American culture has many important figures throughout history. Most of these iconic people produced many great bodies of work, but are most recognized for a single outstanding accomplishment.
An example of this is Maya Angelou’s “I Know Why the Caged Bird Sings,” . Dr. Martin Luther King Jr., whose accomplishments we celebrate with a federal holiday is best remembered for the speech he gave during the March on Washington for Jobs and Freedom on August 28, 1963, That begin with “I have a dream … .”
His speech has been touted as one of the greatest pieces of oratory in American history. While much of his wisdom is highlighted in the “I Have a Dream” speech, King had many more edifying thoughts throughout his lifetime. We can take a moment and recognize Dr. King with the following:
“Injustice anywhere is a threat to justice everywhere.”– Letter from Birmingham City Jail, April 16, 1963
“We must come to see that the end we seek is a society at peace with itself, a society that can live with its conscience. And that will be a day not of the white man, not of the black man. That will be the day of man as man.”– “How Long, Not Long” speech, March 25, 1965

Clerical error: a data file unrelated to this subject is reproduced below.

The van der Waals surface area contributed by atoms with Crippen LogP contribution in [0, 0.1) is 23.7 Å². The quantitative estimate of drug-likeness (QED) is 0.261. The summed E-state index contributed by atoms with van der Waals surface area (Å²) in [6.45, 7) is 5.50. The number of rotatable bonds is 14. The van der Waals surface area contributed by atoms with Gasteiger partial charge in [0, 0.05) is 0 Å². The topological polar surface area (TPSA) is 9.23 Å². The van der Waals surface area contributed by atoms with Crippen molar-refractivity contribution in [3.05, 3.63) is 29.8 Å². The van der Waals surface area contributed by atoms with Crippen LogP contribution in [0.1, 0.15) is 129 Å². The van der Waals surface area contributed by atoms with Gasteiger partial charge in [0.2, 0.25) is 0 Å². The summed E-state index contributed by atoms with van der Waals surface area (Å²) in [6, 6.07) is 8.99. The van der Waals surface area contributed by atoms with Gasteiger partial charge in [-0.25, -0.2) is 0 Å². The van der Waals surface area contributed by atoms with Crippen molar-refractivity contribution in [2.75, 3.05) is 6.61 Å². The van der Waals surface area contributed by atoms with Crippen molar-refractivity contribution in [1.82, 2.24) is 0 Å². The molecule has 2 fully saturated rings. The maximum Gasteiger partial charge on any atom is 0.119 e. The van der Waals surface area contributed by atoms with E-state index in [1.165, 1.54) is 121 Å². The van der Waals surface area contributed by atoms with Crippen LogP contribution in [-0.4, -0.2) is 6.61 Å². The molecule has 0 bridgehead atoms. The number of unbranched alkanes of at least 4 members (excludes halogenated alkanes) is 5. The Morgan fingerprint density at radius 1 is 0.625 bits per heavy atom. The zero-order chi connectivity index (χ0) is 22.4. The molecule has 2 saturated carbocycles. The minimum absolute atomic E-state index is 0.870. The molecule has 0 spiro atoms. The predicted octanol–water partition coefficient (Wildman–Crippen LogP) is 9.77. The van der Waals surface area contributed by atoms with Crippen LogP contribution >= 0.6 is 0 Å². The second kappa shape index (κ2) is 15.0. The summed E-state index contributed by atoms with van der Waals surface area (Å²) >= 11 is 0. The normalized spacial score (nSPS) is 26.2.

“We must rapidly begin the shift from a ‘thing-oriented’ society to a ‘person-oriented’ society. When machines and computers, profit motives and property rights are considered more important than people, the giant triplets of racism, materialism, and militarism are incapable of being conquered.”– “Beyond Vietnam: A Time to Break Silence” speech, April 4, 1967
“The nation is sick. Trouble is in the land; confusion all around. That’s a strange statement. But I know, somehow, that only when it is dark enough can you see the stars.”– “I’ve Been to the Mountaintop” speech, April 3, 1968
“I refuse to accept the view that mankind is so tragically bound to the starless midnight of racism and war that the bright daybreak of peace and brotherhood can never become a reality. … I believe that unarmed truth and unconditional love will have the final word in reality.”– Nobel Peace Prize Acceptance Speech, Dec. 10, 1964
“The ultimate measure of a man is not where he stands in moments of comfort and convenience, but where he stands at times of challenge and controversy.”– from “Strength to Love,” published in 1963
Dr. Martin Luther King Jr., can be remembered for these incredible quotes, as well as a man who was willing to give all of himself to make the world a better place.